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Treatment & Procedures

Endoscopy

Click here to find out all about Upper GI Endoscopy or Gastroscopy in an interactive presentation.

WHAT IS A GASTROSCOPY?

Gastroscopy (also known as an upper GI endoscopy) is a procedure that enables the examination of the upper part of the gastrointestinal tract, ie. The oesophagus, stomach and duodenum, using a thin flexible tube with its own inbuilt video camera, lens and light source (gastroscope).

WHY IS A GASTROSCOPY DONE?

Gastroscopy is usually performed to evaluate symptoms of persistent upper abdominal pain, nausea, vomiting or difficulty swallowing. It is also the best test for finding the cause of bleeding from the upper gastrointestinal tract. Gastroscopy is the most accurate means of detecting inflammation and ulcers of the oesophagus, stomach and duodenum. Gastroscopy can detect early cancer by performing biopsies (taking small tissue samples) and can distinguish between benign and malignant (cancer) conditions. Biopsies are taken for many reasons, and do not necessarily mean that cancer is suspected. Gastroscopy may be used to treat conditions present in the upper gastrointestinal tract. A variety of instruments can be passed through the endoscope, which allow many abnormalities to be treated directly, with little or no discomfort, for example, stretching narrowed areas, removing polyps or treating upper gastrointestinal bleeding.

WHAT PREPARATION IS REQUIRED?

For the best (and safest) examination, the stomach must be completely empty. You should have nothing to eat or drink, including water, for five (5) hours before the examination. Your doctor will be more specific about the time to begin fasting, depending on the time of day that your test is scheduled.

Possible medication adjustments: Before the test, be sure to discuss with the doctor whether you should adjust any of your usual medications before the procedure, any drug allergies you may have, and whether you have any major conditions such as a heart or lung condition, that might require special attention during the procedure.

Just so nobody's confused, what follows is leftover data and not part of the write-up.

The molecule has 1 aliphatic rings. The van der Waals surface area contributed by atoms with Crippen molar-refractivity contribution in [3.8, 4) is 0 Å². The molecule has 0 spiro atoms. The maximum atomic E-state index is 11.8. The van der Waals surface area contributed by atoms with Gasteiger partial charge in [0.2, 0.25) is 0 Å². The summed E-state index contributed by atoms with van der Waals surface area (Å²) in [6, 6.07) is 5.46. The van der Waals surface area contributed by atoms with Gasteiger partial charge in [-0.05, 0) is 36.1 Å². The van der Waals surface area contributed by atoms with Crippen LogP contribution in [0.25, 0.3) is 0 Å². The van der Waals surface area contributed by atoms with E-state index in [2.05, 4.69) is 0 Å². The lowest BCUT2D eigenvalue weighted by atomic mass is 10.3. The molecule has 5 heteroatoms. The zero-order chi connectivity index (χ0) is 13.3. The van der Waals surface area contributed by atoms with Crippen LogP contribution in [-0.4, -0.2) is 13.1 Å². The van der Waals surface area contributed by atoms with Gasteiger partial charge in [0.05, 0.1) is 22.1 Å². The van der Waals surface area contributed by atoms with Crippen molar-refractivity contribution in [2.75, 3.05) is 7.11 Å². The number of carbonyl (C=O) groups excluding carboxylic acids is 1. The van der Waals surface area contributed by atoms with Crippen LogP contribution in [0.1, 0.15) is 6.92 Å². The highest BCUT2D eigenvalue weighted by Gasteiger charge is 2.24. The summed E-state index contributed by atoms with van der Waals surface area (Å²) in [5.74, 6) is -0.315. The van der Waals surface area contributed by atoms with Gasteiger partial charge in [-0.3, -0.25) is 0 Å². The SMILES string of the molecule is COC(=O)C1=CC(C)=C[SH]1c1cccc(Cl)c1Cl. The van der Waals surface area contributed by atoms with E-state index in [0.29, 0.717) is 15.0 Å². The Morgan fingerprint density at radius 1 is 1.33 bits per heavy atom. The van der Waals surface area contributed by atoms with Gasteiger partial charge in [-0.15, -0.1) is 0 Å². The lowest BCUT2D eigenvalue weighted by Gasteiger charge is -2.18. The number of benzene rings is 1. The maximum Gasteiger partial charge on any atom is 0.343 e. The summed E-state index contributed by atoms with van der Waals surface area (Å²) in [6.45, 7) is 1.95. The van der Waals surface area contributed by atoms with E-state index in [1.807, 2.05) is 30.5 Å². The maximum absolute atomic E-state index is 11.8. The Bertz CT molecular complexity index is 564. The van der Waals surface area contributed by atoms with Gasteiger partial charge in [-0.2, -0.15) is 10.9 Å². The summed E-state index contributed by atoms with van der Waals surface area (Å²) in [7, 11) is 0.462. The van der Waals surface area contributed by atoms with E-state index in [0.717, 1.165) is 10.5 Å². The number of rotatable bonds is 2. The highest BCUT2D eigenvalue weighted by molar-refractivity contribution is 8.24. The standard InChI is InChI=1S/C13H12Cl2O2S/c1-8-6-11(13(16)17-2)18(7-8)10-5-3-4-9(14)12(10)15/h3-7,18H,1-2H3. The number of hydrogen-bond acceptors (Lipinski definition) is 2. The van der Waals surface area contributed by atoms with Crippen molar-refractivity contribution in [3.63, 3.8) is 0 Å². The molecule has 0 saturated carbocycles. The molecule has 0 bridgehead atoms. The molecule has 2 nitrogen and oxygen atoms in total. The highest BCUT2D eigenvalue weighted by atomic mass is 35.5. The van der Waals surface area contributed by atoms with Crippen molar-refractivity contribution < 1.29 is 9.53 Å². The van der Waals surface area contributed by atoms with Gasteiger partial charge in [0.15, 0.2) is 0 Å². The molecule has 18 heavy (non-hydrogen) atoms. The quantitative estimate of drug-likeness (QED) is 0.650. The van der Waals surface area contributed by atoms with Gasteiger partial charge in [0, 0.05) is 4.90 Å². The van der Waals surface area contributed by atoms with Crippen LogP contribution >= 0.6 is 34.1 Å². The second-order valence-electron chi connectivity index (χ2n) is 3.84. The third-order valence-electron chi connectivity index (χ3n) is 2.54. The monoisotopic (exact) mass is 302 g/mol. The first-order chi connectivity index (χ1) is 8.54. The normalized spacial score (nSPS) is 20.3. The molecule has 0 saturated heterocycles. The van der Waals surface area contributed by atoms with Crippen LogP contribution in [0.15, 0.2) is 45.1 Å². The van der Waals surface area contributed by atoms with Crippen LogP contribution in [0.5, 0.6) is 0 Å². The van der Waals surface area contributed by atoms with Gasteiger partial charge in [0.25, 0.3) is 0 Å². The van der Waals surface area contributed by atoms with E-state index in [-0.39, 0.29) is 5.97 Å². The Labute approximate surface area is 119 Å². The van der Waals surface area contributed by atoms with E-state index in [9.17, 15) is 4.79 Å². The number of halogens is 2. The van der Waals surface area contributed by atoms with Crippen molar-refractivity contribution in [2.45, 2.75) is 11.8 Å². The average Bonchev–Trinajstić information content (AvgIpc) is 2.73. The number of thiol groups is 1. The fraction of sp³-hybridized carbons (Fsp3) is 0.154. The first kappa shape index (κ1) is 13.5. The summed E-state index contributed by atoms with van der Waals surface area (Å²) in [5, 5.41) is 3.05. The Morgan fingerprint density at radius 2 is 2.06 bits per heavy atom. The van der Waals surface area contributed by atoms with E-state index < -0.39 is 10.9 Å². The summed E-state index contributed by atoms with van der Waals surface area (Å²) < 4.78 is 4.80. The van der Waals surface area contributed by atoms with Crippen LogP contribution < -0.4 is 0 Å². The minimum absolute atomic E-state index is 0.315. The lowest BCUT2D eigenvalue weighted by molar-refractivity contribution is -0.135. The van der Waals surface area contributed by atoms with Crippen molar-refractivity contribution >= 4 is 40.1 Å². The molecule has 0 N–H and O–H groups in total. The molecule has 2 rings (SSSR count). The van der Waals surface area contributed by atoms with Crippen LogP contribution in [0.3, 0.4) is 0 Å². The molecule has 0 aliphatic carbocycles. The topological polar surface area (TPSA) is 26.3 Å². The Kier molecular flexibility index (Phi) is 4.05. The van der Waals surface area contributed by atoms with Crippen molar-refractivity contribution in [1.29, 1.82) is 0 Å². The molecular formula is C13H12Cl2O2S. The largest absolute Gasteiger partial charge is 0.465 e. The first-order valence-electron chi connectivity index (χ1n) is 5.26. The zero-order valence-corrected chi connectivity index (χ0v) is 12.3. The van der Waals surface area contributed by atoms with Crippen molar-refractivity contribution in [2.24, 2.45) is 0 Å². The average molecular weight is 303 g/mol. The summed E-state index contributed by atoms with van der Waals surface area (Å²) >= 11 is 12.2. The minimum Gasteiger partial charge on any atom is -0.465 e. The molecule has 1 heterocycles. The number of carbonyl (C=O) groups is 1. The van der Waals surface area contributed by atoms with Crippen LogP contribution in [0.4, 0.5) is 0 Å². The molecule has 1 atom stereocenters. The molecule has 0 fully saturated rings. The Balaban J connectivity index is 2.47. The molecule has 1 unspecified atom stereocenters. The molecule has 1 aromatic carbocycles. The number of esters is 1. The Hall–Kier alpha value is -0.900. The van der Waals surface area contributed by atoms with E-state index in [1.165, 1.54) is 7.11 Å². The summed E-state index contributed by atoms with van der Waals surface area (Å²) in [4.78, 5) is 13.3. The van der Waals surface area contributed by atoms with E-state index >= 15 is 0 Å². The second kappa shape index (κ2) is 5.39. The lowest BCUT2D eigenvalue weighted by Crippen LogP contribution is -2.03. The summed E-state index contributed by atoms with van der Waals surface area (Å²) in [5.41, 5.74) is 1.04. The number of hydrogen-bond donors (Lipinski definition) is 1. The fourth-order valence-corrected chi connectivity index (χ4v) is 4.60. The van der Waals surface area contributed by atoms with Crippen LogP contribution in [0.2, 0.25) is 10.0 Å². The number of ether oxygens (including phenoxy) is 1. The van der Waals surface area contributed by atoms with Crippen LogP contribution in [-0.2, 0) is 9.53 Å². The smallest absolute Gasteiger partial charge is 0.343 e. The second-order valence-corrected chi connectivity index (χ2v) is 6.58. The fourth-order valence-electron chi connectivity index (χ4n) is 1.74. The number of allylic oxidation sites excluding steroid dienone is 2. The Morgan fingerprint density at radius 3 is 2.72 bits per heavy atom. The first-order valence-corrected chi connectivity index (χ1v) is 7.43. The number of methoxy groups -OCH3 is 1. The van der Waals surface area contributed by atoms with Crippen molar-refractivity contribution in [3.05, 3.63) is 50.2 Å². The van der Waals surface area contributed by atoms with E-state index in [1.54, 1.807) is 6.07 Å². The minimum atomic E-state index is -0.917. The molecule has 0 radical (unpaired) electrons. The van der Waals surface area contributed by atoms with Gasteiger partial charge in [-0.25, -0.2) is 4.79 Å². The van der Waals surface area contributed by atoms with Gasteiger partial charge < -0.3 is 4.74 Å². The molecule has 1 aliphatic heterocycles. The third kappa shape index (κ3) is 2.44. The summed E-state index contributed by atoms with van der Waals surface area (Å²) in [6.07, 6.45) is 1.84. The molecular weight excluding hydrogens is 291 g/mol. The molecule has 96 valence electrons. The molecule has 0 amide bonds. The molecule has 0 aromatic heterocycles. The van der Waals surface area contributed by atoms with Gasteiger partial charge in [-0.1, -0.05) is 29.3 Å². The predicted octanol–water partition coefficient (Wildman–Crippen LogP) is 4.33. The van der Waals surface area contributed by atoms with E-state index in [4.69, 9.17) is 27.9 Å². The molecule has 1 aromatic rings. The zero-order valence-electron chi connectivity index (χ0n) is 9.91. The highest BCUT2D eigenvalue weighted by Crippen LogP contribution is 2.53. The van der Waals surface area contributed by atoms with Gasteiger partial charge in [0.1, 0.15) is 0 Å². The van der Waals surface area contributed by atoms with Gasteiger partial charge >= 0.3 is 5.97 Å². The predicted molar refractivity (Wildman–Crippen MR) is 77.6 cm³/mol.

WHAT CAN BE EXPECTED DURING THE GASTROSCOPY?

Your doctor will review with you why a gastroscopy is being performed, whether any alternative tests are available, and possible complications from the procedure. Practices may vary among doctors but you will have your throat sprayed with a local anaesthetic before the test begins and will be given medication through a vein to help you relax during the test. While you are in a comfortable position on your left side, the endoscope is passed through your mouth and then in turn through the oesophagus, stomach and duodenum. The endoscope does not interfere with your breathing during the test. Most patients consider the test to be only slightly uncomfortable. Many patients fall asleep during the procedure.

WHAT HAPPENS AFTER THE GASTROSCOPY?

After the test, you will be monitored in a recovery area until most of the effects of the medication have worn off. Your throat may be a little sore for a while, and you may feel bloated right after the procedure because of the air introduced into your stomach during the procedure. You will be able to resume your diet two (2) hours after the procedure. Start with a cool drink. In most circumstances, your doctor can inform you of your test results on the day of the procedure, however the results of any biopsies taken will take several days.

WHAT ARE THE POSSIBLE COMPLICATIONS OF GASTROSCOPY?

Endoscopy is safe. Complications can occur but they are rare when the test is performed by doctors with specialised training and experience in the procedure. Bleeding may occur from a biopsy site, or where a polyp has been removed. This is usually minimal and rarely requires blood transfusions or surgery. Localised irritation of the vein where the medication was injected may cause a tender lump lasting for several weeks but this will go away eventually. Applying heat packs or hot, moist towels may help relieve discomfort. Other potential risks include a reaction to the sedatives/anaesthetic used and complications from heart or lung disease. Major complications, eg. perforation (a tear that may require surgery for repair) are very uncommon and occur less often than once in 10,000 tests. It is important for you to recognise early signs of any possible complications. If you begin to run a fever after the test, begin to have trouble swallowing, or have increasing throat, chest or abdominal pain, let your doctor know about it promptly or contact your local Emergency Department.

You will need to arrange to have someone accompany you home from the examination.

Do not:

. Drive a car
. Work machinery
. Consume alcohol
. Sign legal documents
. Make important decisions

Until the following day.

If any of your questions have not been answered here, please feel free to discuss them with the endoscopy nurse or your doctor before the procedure begins.

© ANZGOSA - Australia & New Zealand Gastro Oesophageal Surgery Association
ANZGOSA - Australia & New Zealand Gastric & Oesophageal Surgery Association Your Practice Online